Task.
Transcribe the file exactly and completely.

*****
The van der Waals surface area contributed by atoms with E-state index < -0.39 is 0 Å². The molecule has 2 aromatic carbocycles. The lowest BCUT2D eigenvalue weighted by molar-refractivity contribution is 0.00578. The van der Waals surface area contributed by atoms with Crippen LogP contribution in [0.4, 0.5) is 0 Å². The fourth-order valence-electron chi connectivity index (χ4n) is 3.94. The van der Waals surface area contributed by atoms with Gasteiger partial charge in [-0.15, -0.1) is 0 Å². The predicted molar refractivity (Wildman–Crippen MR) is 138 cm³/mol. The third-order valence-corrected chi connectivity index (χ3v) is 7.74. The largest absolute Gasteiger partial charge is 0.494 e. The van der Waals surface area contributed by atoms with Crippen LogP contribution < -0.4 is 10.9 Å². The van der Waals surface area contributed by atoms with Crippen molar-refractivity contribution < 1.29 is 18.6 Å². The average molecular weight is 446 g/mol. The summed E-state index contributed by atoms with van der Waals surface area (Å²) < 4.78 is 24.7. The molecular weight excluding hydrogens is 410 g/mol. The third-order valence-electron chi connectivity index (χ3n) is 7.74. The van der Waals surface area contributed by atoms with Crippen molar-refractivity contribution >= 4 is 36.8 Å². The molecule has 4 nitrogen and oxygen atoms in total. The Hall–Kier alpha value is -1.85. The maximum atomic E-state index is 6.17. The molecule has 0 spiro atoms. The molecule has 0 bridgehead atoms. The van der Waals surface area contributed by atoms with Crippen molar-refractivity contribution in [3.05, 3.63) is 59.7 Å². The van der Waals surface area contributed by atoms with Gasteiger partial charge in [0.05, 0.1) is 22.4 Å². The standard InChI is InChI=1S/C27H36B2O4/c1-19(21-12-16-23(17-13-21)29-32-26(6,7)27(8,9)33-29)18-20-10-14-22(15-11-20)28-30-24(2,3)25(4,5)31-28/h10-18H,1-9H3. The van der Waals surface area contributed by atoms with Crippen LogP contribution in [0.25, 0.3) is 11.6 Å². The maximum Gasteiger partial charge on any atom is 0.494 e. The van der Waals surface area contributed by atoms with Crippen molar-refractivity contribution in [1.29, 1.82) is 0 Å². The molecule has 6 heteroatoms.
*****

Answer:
The van der Waals surface area contributed by atoms with E-state index < -0.39 is 0 Å². The molecule has 2 aromatic carbocycles. The lowest BCUT2D eigenvalue weighted by molar-refractivity contribution is 0.00578. The van der Waals surface area contributed by atoms with Crippen LogP contribution in [0.4, 0.5) is 0 Å². The fourth-order valence-electron chi connectivity index (χ4n) is 3.94. The van der Waals surface area contributed by atoms with Gasteiger partial charge in [-0.15, -0.1) is 0 Å². The predicted molar refractivity (Wildman–Crippen MR) is 138 cm³/mol. The third-order valence-corrected chi connectivity index (χ3v) is 7.74. The largest absolute Gasteiger partial charge is 0.494 e. The van der Waals surface area contributed by atoms with Crippen LogP contribution < -0.4 is 10.9 Å². The van der Waals surface area contributed by atoms with Crippen molar-refractivity contribution < 1.29 is 18.6 Å². The average molecular weight is 446 g/mol. The summed E-state index contributed by atoms with van der Waals surface area (Å²) < 4.78 is 24.7. The molecular weight excluding hydrogens is 410 g/mol. The third-order valence-electron chi connectivity index (χ3n) is 7.74. The van der Waals surface area contributed by atoms with Crippen molar-refractivity contribution >= 4 is 36.8 Å². The molecule has 4 nitrogen and oxygen atoms in total. The Hall–Kier alpha value is -1.85. The maximum atomic E-state index is 6.17. The molecule has 0 spiro atoms. The molecule has 0 bridgehead atoms. The van der Waals surface area contributed by atoms with Crippen molar-refractivity contribution in [3.05, 3.63) is 59.7 Å². The van der Waals surface area contributed by atoms with Gasteiger partial charge in [0.05, 0.1) is 22.4 Å². The standard InChI is InChI=1S/C27H36B2O4/c1-19(21-12-16-23(17-13-21)29-32-26(6,7)27(8,9)33-29)18-20-10-14-22(15-11-20)28-30-24(2,3)25(4,5)31-28/h10-18H,1-9H3. The van der Waals surface area contributed by atoms with Crippen LogP contribution in [0.25, 0.3) is 11.6 Å². The maximum Gasteiger partial charge on any atom is 0.494 e. The van der Waals surface area contributed by atoms with Crippen molar-refractivity contribution in [1.29, 1.82) is 0 Å². The molecule has 6 heteroatoms.